Two years ago, we introduced you to the latest creation from MB&F, the Legacy Machine Two. The watch features two over-sized balance wheels "flying" over a multi-layer lacquer dial and a differential wheel at 6 o'clock. The result is an absolutely unbelievable display of ingenuity, and one of the coolest "traditional" watches we've seen in a long time. Today, we are happy to present you with this original video that explains the MB&F Legacy Machine N°2 in all its glory.
The LM2 is not the first watch to feature two independent escapements. Some of the greatest watchmakers (ever) built watches with this architecture, including Breguet, Berthoud, and Janvier, though those watches were in fact resonance watches and featured two individual movements. In the 1930s, the very best students at the watchmaking school in Le Sentier built a small handful of pocket watches that featured two escapements averaged by a planetary differential. Just 10 of these were made, and one may been seen here:
Then, in 1996, independent watchmaker Philippe Dufour built the first wristwatch with this layout in the Duality. Only nine pieces were made, and it can be said that this is the watch that inspired MB&F to build the Legacy Machine Number Two.
The first time that MB&F founder Max Büsser saw the Duality, he thought right there, "how beautiful would this look on the front of a dial?"
But before he could put two balance wheels on the front of a dial, he had to put one. And the result was the Legacy Machine Number One, which featured two independent dials run off of a single escapement. The LM1 was a huge critical and commercial success, winning two awards at the 2012 GPHG.
Legacy Machine Two is very much the descendent of the LM1, in that it uses the same 44mm traditional case. The dials also look very much the same and the movement designers and finishers remain the same – Jean-Francois Mojon, and Kari Voutilainen, respectively.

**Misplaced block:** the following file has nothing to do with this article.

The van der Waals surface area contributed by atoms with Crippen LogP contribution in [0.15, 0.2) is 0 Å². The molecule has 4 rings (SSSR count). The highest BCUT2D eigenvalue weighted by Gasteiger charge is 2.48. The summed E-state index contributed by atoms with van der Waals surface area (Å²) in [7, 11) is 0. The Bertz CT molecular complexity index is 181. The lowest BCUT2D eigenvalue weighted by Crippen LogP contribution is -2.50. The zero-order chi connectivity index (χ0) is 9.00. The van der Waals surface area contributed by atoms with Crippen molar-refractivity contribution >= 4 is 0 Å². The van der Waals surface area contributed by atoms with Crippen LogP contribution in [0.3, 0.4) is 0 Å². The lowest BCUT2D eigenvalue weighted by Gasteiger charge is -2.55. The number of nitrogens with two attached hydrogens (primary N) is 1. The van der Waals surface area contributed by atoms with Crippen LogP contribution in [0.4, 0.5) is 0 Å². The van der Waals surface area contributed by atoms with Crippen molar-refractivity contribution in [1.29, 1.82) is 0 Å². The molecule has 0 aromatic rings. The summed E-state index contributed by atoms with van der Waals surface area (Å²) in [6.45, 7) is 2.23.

Here, the planetary differential that sits at 6 o'clock essentially takes the average of the two independent balance wheels, which beat freely of each other and freely of any would-be resonance.
You can see a better diagram of the gear train right here:
It should be noted that the large outer dial of the LM2 is actual the underside of the movement's baseplate, and though the star of the dial side is certainly the two floating balance wheels and oversized differential, the finish here is excellent.
And, while the front of the LM2 is remarkable on its own, the watch really becomes special once you turn it over and see what Mojon and Voutilainen have done together. This movement is drop. dead. gorgeous.
The Legacy Machine Two is also surprisingly wearable. It remains 44mm in diameter but has gained a bit in height due to the dual balance wheels. Still, it is a very wearable watch considering all that it has going on, including the giant domed crystal.
After my first hands-on experience with the LM2 I was left absolutely taken aback. I had thought the LM1 would remain my favorite between the two due to its increased functionality (dual timezone) and larger singular balance wheel, giving the dial a very clean look. I was wrong – the LM2 is actually the watch I prefer and the dual balance wheels beating away next to each other is just remarkable, as you can see in the video above.
The LM2 is available in rose gold (pictured) and white gold, both at $156,000, and a limited edition of 18 pieces in platinum with a blue dial (also seen above) at $190,000. You can read more about the amazing MB&F Legacy Machine Two right here.
We encourage you to take a look at our extensive gallery of images here: